Hydroacoustic and hydrodynamic investigation of bio-inspired leading-edge tubercles on marine-ducted thrusters

Stark, Callum and Shi, Weichao (2021) Hydroacoustic and hydrodynamic investigation of bio-inspired leading-edge tubercles on marine-ducted thrusters. Royal Society Open Science, 8 (9). 210402. ISSN 2054-5703

[thumbnail of Stark-Shi-RSOS-2021-Hydroacoustic-and-hydrodynamic-investigation-of-bio-inspired-leading-edge-tubercles]
Preview
Text (Stark-Shi-RSOS-2021-Hydroacoustic-and-hydrodynamic-investigation-of-bio-inspired-leading-edge-tubercles)
Stark_Shi_RSOS_2021_Hydroacoustic_and_hydrodynamic_investigation_of_bio_inspired_leading_edge_tubercles.pdf
Final Published Version
License: Creative Commons Attribution 4.0 logo

Download (5MB)| Preview

    Abstract

    Underwater radiated noise (URN) has a negative impact on the marine acoustic environment where it can disrupt marine creature's basic living functions such as navigation and communication. To control the ambient ocean noise levels due to human activities, international governing bodies such as the International Maritime Organization (IMO) have issued non-mandatory guidelines to address this issue. Under such framework, the hydroacoustic performance of marine vehicles has become a critical factor to be evaluated and controlled throughout the vehicles' service life in order to mitigate the URN level and the role humankind plays in the ocean. This study aims to apply leading-edge (LE) tubercles of the humpback whales’ pectoral fins to a benchmark ducted propeller to investigate its potential in noise mitigation. This was conducted using CFD, where the high-fidelity improved delayed detached eddy simulations (IDDES) in combination with the porous Ffowcs-Williams Hawkings (FW-H) acoustic analogy was used to solve the hydrodynamic flow field and propagate the generated noise to the far-field. It has been found that the LE tubercles have shown promising noise mitigation capabilities in the far-field, where the OASPL at J = 0.1 was reduced to a maximum of 3.4 dB with a maximum of 11 dB reduction in certain frequency ranges at other operating conditions. Based on detailed flow analysis researching the fundamental vortex dynamics, this noise reduction is shown to be due to the disruption of the coherent turbulent wake structure in the propeller slipstream causing the acceleration in the dissipation of turbulence and vorticity-induced noise.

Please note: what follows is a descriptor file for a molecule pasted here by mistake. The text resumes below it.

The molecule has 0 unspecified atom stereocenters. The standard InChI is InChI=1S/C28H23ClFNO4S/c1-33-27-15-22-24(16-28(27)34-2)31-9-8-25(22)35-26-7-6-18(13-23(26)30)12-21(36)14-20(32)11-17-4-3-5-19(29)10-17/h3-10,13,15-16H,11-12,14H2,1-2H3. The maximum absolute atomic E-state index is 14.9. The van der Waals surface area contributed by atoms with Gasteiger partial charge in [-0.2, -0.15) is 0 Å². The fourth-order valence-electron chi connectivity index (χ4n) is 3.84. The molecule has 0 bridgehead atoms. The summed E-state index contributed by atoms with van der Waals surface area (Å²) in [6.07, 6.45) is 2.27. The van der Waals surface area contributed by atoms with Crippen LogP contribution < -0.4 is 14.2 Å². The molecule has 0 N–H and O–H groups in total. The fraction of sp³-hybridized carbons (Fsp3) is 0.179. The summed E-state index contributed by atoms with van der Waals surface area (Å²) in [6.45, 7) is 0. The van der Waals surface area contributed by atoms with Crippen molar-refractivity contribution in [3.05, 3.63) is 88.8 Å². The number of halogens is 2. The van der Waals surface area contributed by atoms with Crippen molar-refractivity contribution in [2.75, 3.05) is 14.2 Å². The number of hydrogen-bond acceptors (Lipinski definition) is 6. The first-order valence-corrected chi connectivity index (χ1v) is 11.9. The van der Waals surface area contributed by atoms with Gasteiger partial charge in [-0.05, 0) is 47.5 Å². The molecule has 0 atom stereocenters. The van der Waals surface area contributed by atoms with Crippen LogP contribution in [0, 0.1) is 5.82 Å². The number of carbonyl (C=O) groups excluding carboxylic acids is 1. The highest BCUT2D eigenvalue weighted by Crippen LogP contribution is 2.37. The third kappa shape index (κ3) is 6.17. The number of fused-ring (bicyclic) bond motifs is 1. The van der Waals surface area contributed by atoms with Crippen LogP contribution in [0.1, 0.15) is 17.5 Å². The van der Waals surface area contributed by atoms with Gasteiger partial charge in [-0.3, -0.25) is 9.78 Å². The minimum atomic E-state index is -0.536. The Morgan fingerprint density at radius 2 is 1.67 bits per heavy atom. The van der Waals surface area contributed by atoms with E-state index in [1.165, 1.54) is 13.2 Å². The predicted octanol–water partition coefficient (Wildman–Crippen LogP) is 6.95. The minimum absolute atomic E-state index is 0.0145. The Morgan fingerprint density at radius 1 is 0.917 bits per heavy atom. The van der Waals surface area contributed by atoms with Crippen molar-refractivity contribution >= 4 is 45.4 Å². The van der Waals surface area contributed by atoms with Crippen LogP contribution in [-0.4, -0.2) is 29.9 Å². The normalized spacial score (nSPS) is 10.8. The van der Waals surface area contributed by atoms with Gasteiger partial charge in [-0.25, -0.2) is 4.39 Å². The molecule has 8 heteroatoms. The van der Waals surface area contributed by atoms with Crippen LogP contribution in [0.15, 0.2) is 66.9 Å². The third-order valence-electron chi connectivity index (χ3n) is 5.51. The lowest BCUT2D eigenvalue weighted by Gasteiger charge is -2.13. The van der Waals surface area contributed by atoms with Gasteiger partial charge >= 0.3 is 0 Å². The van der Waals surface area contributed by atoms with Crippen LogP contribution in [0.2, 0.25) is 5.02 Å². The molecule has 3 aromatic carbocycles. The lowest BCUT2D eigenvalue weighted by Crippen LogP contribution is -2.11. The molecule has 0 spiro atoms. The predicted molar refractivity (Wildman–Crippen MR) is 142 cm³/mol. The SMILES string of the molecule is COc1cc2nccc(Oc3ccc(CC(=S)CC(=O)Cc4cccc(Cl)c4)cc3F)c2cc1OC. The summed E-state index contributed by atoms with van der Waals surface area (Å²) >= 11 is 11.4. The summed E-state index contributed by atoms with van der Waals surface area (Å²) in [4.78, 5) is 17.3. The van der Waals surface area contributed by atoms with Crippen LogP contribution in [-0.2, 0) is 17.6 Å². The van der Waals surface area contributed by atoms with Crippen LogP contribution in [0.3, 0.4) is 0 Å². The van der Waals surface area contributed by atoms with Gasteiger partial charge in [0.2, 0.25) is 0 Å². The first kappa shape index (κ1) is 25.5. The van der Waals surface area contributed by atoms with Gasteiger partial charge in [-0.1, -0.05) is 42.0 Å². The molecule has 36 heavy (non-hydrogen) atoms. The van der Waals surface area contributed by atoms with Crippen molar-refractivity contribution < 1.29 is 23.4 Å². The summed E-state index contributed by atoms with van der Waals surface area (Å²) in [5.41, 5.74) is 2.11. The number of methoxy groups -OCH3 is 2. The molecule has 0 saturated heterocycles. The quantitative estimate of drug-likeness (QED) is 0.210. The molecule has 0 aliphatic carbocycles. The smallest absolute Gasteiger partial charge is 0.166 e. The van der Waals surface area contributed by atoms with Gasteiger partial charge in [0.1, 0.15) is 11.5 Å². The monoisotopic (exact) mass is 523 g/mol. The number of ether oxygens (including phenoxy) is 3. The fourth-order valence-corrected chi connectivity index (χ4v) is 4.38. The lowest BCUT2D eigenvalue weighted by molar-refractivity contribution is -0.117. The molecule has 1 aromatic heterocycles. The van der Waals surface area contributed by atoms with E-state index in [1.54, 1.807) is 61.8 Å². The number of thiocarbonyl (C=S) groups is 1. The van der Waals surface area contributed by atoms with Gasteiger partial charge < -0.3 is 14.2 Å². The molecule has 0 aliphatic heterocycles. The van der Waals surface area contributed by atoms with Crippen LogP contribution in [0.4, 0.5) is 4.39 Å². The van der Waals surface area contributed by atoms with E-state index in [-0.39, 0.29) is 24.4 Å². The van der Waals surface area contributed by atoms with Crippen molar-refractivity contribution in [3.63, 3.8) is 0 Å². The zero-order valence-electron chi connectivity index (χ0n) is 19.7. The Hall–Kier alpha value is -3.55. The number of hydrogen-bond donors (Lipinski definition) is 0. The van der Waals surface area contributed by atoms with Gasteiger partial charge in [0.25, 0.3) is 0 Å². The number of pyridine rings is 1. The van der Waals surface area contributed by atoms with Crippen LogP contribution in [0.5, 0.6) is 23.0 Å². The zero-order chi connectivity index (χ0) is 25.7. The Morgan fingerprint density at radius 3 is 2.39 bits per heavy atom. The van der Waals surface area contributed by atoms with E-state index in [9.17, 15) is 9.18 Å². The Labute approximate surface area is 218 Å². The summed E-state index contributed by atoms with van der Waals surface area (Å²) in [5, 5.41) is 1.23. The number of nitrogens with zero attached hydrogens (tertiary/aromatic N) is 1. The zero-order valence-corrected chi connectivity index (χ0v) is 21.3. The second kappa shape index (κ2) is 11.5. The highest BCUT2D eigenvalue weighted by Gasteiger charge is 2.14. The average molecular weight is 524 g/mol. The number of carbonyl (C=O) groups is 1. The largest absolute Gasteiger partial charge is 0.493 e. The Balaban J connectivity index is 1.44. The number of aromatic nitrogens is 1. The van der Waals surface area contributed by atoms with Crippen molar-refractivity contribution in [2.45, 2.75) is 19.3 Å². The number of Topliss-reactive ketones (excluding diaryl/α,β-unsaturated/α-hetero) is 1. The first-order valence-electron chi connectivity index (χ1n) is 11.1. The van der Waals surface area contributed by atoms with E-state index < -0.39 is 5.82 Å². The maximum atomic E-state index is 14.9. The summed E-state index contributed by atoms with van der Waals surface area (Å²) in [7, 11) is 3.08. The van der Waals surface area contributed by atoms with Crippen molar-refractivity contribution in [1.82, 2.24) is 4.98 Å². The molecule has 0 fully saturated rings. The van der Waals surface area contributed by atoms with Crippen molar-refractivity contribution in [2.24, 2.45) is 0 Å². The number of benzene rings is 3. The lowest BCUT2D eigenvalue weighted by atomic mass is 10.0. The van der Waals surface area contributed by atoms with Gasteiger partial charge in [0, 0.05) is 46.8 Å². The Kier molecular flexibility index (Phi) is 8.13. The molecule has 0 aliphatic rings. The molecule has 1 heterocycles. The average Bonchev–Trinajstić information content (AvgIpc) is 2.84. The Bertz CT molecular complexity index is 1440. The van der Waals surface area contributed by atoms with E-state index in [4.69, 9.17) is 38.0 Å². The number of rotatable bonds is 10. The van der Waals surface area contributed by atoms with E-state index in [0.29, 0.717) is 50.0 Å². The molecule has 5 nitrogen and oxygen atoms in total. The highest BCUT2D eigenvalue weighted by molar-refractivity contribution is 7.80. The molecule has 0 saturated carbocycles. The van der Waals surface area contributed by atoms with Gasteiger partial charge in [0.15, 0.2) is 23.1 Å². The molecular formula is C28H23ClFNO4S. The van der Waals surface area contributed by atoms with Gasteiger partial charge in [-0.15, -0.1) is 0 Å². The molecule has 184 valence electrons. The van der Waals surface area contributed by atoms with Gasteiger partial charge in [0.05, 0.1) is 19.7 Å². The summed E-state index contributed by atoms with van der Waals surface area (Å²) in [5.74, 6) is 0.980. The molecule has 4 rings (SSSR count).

ORCID iDs

    Stark, Callum ORCID logoORCID: https://orcid.org/0000-0001-7391-5197 and Shi, Weichao ORCID logoORCID: https://orcid.org/0000-0001-9730-7313;